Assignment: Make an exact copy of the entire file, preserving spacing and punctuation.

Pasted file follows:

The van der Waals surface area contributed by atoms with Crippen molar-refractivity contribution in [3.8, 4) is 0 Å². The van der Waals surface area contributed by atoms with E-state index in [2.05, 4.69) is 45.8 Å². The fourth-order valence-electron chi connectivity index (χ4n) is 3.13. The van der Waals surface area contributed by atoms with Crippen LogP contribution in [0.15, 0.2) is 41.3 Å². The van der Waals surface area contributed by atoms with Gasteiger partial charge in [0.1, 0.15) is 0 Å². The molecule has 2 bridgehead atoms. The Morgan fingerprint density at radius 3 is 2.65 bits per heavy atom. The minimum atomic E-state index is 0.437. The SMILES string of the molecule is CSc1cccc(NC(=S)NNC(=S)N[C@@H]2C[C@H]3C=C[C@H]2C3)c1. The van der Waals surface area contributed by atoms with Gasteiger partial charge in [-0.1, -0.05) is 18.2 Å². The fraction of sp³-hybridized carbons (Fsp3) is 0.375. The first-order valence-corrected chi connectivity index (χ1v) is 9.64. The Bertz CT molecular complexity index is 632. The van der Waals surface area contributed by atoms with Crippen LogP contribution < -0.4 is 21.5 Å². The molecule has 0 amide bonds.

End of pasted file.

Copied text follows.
The van der Waals surface area contributed by atoms with Crippen molar-refractivity contribution in [3.8, 4) is 0 Å². The van der Waals surface area contributed by atoms with E-state index in [2.05, 4.69) is 45.8 Å². The fourth-order valence-electron chi connectivity index (χ4n) is 3.13. The van der Waals surface area contributed by atoms with Crippen LogP contribution in [0.15, 0.2) is 41.3 Å². The van der Waals surface area contributed by atoms with Gasteiger partial charge in [0.1, 0.15) is 0 Å². The molecule has 2 bridgehead atoms. The Morgan fingerprint density at radius 3 is 2.65 bits per heavy atom. The minimum atomic E-state index is 0.437. The SMILES string of the molecule is CSc1cccc(NC(=S)NNC(=S)N[C@@H]2C[C@H]3C=C[C@H]2C3)c1. The van der Waals surface area contributed by atoms with Gasteiger partial charge in [-0.1, -0.05) is 18.2 Å². The fraction of sp³-hybridized carbons (Fsp3) is 0.375. The first-order valence-corrected chi connectivity index (χ1v) is 9.64. The Bertz CT molecular complexity index is 632. The van der Waals surface area contributed by atoms with Crippen LogP contribution < -0.4 is 21.5 Å². The molecule has 0 amide bonds.